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Last evenings mail My Dear Sir, brought me your kind favor of the 8th inst, written on the ev'e of your departure from Washington.
That our friends are in high spirits I can readily conceive, particularly those, who take as deep an interest as I do in your fame and future advancement, for you never occupied so proud a position as you do at present, whether you are destined to wear the purple or not.
But I must tell you that of the Democracy as a party, I think in the utmost peril. They have tendered so many issues during the late Session of Congress, that nothing can possibly prevent the Whigs from electing their Man, but the possible Union of the independent Men of all parties, constituting, if left to themselves, the great body of the people, on you, because on some of these trying Questions, you occupy middle ground.
With the tariff, two Veto Messages, Sub Treasury and the Mexican War, (with its enormous expences), wantonly provoked as it is charged, by the Democracy, we have too much weight to carry. The Sub Treasury alone killed Van Buren in 1840. But how vastly has Polk complicated the difficulties of his party ?
I begin to think such are the follies and perverseness of Men that hereafter no party will remain in power, more than four Years. Ignorance under our Government is gradually gaining on knowledge, and profligacy on moral worth, until I believe we shall settle down into one of the most corrupt and disgusting Anarchies that ever disgraced the civilized World, of which Felix Connell and Sam Houston, may be regarded as the personal Exponents. These are gloomy portents, but I believe they will prove true, for the influence of virtue and Genius, in our Democracy, seems daily to be losing its authority.
I should have some hope, indeed of the Country if it had the intelligence and discrimination to place you at the head of Affairs. And in spite of these omens, I believe our prospect of consummating this blessing, is far more auspicious than ever, if we avail ourselves of the favorable conjunction which the difficulties of the Country, in the next two years are likely to present. But in the long run I fear we must inscribe on the White House this Icibel not libel, (except on the ground the greater the truth the great the libel) The Temple of Demagog-ism inscribed to the Genius of Mediocrity dulness Ignorance and Deceit.
I shall stop for a day or two at Washington on my way to New York next week, not to seek an office, but to convince Polk, that I am [a] free sjjoken Man, at least as far as I can be so, within the verge of civility and that due respect, which belongs to his high station. If he does not change the mode of carrying on the Mexican War which in fact is more properly speaking a War against the Treasury of the U. S. , waged ~by ourselves, his administration in public confidence will not live to see the commencement of the next Session of Congress.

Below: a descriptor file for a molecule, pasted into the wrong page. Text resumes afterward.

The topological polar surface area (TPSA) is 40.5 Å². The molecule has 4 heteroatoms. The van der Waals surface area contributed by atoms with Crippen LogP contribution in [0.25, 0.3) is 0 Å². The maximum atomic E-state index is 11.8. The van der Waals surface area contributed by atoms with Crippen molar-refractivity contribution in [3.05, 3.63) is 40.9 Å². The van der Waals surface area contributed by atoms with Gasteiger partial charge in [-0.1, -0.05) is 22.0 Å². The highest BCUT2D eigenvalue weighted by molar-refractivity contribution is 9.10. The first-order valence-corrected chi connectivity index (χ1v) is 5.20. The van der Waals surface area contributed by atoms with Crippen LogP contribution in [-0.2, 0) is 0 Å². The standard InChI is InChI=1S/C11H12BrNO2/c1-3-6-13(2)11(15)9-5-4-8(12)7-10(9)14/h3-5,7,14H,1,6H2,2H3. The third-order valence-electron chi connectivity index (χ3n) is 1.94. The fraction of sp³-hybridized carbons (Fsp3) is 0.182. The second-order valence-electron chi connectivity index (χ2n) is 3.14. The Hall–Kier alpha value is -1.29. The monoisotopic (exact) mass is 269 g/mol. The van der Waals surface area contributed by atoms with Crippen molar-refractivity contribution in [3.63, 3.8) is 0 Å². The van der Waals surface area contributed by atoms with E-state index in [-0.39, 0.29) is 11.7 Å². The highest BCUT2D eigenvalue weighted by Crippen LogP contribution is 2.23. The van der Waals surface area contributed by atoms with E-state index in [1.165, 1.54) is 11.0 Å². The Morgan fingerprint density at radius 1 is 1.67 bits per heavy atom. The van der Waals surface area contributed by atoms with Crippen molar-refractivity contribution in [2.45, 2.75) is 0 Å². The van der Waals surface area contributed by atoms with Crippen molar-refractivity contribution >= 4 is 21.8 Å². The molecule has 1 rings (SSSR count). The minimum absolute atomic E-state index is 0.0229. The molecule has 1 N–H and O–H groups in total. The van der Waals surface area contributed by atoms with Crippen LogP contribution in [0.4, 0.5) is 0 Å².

I need not say that in going North I shall exchange the sign and token of confraternity with your friends where ever I meet them and inculcate the Watchwords of Hope Union and energy. I now use no reserve, and I am happy to say, that I meet wherever I go with few Men at the South, of either party, who do not admit, when pushed home, that in Genius experience and virtue you are better qualified than any Man in the United States for the Helm. God grant us, I say a victory out of which, a new Lease for the Government may be constructed.
If you should have any suggestions to make, pray drop me a line directed to Washington, where I shall be there probably on the 22 d and remain until the 25th ins't.
With my best respects to your Lady I remain My Dear Sir Ever with esteem Most faithfully and resply
You friend and ob't. Sev't.
P. S. I owe Mr. Clemson a long Letter on some mining operations in Coal on the Banks of the Big Warrior near Tuscaloosa, where he thinks we might spring a principality, I mean to have it examined this Winter, if I can find a suitable Agent.
What a blessed con juncture of circumstances does the modification of the respective tariffs of G. B. and this Country present occurring as they do similtaneously as the omen of Peace and a benef ecent intercourse between two such great nations. The admission of Maize duty free into England is calculated to confer I believe in the end an incalculable blessing on both Countries. It will give to the laboring poor of G. B. a cheap and nutritious food and to the South probably a source for diverting a portion of our Labor from the cultivation of Cotton. One of the objects of my visit to the North is to make myself thoroughly acquainted with the process of kiln drying corn preparatory to its being ground and bolted into Meal. I think of making an experimental shipment next Winter to Liverpool from the Chattahoochee where I shall harvest an excess of Corn over and above my consumption of at least 10,000 Bushels altho I run 70 Ploughs and have 80 Mules and horses. If I can nett 60 cents pr bushel for Meal in Liverpool I can make $2 by Corn where I make $1. by Cotton at 9 Cents pr. H.
- Annual Report of the American Historical Association for the Year 1899, Calhoun Correspondence.